KYADOn Friday July 9th, 2021, the first KiNSIS Young Academy Day took place at the Audimax at Kiel University. Doctoral researchers from the fields of chemistry, electrical engineering, life science, materials science and physics had the chance to present their research to each other, besides discussing different methods and perspectives. In addition to oral presentations, the 22 participants discussed possible interfaces and synergies by pinning their research topics and methods to a board, visualizing possible connections between them. Read more

A great stir around light

Jul 06, 2021

Bild aus dem Unizeit-ArtikelWhether solar cells, sensors or storage elements: materials with completely new properties could push forward future areas from renewable energies to life sciences and quantum computers. Physicist Nahid Talebi wants to develop the special microscopes needed for this and reports about her research in the current Issue of Kiel University's Magazine "Unizeit", released on July 3rd, 2021. Read more

Mathis Klette from the Plasma Technology Group wins HIPIMS 2021 Student Prize

Jun 24, 2021

Mathis KletteAt the Eleventh International Conference on Fundamentals and Industrial Applications of HIPIMS 2021 that took virtually place from 16 to 18 June 2021 in Sheffield / UK, Mathis Klette, Doctoral researchers in the Plasma Technology group of Holger Kersten won a student prize for his work "Measurement of momentum transfer in ion beam sputtering". His experimental investigations deal with the development and use of a highly sensitive interferometric force probe for the measurement of momentum transfer in the sputtering of metal surfaces. By precisely determining the angle-resolved distribution of the resulting forces by particles sputtered and reflected at the target in the so-called sputter plume, Mathis Klette was able to gain important information for the experimental verification of corresponding codes for the simulation of sputtering processes.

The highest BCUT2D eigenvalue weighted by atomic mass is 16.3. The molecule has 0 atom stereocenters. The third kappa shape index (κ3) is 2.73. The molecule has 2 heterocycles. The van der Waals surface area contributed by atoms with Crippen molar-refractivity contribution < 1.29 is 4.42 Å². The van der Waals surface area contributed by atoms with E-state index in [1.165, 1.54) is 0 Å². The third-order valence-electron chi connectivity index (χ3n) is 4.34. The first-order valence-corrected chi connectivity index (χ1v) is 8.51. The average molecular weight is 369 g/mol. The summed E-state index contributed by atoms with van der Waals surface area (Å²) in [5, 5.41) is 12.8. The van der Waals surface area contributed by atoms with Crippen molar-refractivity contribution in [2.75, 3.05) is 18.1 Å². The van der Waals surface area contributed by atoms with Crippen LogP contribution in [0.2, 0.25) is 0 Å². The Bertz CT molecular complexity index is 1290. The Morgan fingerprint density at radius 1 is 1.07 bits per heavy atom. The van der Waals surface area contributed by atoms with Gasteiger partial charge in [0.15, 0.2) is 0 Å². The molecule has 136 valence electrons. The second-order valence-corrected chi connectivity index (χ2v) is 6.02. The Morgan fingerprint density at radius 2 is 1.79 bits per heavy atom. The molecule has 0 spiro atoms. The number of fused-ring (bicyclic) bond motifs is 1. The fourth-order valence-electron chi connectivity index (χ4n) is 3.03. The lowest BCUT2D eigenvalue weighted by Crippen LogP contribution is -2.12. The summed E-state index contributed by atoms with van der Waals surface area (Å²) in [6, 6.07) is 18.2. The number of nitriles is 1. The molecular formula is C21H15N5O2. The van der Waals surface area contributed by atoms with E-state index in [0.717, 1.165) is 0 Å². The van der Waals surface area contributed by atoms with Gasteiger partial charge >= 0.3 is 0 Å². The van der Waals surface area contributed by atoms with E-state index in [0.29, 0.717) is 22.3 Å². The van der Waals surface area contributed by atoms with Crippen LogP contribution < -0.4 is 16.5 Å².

Innovative battery systems from Kiel at the digital Hannover Messe 2021

Apr 14, 2021